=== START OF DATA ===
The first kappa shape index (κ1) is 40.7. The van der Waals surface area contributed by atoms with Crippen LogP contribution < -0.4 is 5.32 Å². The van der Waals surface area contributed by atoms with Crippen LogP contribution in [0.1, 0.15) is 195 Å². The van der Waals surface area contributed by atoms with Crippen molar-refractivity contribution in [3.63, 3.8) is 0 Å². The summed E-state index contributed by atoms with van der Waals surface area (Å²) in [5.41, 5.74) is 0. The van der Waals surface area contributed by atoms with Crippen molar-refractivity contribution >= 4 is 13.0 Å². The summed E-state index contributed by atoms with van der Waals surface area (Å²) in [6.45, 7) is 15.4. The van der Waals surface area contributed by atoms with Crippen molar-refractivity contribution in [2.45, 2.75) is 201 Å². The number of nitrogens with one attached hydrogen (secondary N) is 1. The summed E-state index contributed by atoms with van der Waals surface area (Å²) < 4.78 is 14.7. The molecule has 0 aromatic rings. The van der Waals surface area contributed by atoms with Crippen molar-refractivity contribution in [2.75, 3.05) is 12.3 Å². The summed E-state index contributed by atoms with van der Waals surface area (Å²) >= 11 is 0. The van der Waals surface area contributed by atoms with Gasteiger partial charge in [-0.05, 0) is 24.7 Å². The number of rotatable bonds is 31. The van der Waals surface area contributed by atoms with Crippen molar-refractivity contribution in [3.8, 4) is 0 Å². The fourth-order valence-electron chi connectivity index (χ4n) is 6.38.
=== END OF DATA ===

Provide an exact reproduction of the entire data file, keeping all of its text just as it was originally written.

The first kappa shape index (κ1) is 40.7. The van der Waals surface area contributed by atoms with Crippen LogP contribution < -0.4 is 5.32 Å². The van der Waals surface area contributed by atoms with Crippen LogP contribution in [0.1, 0.15) is 195 Å². The van der Waals surface area contributed by atoms with Crippen molar-refractivity contribution in [3.63, 3.8) is 0 Å². The summed E-state index contributed by atoms with van der Waals surface area (Å²) in [5.41, 5.74) is 0. The van der Waals surface area contributed by atoms with Crippen molar-refractivity contribution >= 4 is 13.0 Å². The summed E-state index contributed by atoms with van der Waals surface area (Å²) in [6.45, 7) is 15.4. The van der Waals surface area contributed by atoms with Crippen molar-refractivity contribution in [2.45, 2.75) is 201 Å². The number of nitrogens with one attached hydrogen (secondary N) is 1. The summed E-state index contributed by atoms with van der Waals surface area (Å²) < 4.78 is 14.7. The molecule has 0 aromatic rings. The van der Waals surface area contributed by atoms with Crippen molar-refractivity contribution in [2.75, 3.05) is 12.3 Å². The summed E-state index contributed by atoms with van der Waals surface area (Å²) >= 11 is 0. The van der Waals surface area contributed by atoms with Gasteiger partial charge in [-0.05, 0) is 24.7 Å². The number of rotatable bonds is 31. The van der Waals surface area contributed by atoms with Crippen molar-refractivity contribution in [3.8, 4) is 0 Å². The fourth-order valence-electron chi connectivity index (χ4n) is 6.38.